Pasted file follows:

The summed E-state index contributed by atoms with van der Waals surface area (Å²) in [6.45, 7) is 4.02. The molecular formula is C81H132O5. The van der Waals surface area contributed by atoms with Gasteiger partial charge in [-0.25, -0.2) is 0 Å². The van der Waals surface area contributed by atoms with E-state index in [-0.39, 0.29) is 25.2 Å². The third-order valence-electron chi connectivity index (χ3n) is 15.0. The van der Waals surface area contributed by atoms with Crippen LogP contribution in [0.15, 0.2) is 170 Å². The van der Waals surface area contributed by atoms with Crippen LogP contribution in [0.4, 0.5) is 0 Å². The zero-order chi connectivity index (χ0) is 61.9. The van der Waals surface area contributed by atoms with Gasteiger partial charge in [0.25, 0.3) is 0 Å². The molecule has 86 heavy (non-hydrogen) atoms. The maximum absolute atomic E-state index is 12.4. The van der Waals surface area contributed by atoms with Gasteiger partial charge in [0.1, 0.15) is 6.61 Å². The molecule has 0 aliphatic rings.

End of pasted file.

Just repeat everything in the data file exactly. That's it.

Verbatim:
The summed E-state index contributed by atoms with van der Waals surface area (Å²) in [6.45, 7) is 4.02. The molecular formula is C81H132O5. The van der Waals surface area contributed by atoms with Gasteiger partial charge in [-0.25, -0.2) is 0 Å². The van der Waals surface area contributed by atoms with E-state index in [-0.39, 0.29) is 25.2 Å². The third-order valence-electron chi connectivity index (χ3n) is 15.0. The van der Waals surface area contributed by atoms with Crippen LogP contribution in [0.15, 0.2) is 170 Å². The van der Waals surface area contributed by atoms with Crippen LogP contribution in [0.4, 0.5) is 0 Å². The zero-order chi connectivity index (χ0) is 61.9. The van der Waals surface area contributed by atoms with Gasteiger partial charge in [0.25, 0.3) is 0 Å². The molecule has 86 heavy (non-hydrogen) atoms. The maximum absolute atomic E-state index is 12.4. The van der Waals surface area contributed by atoms with Gasteiger partial charge in [0.1, 0.15) is 6.61 Å². The molecule has 0 aliphatic rings.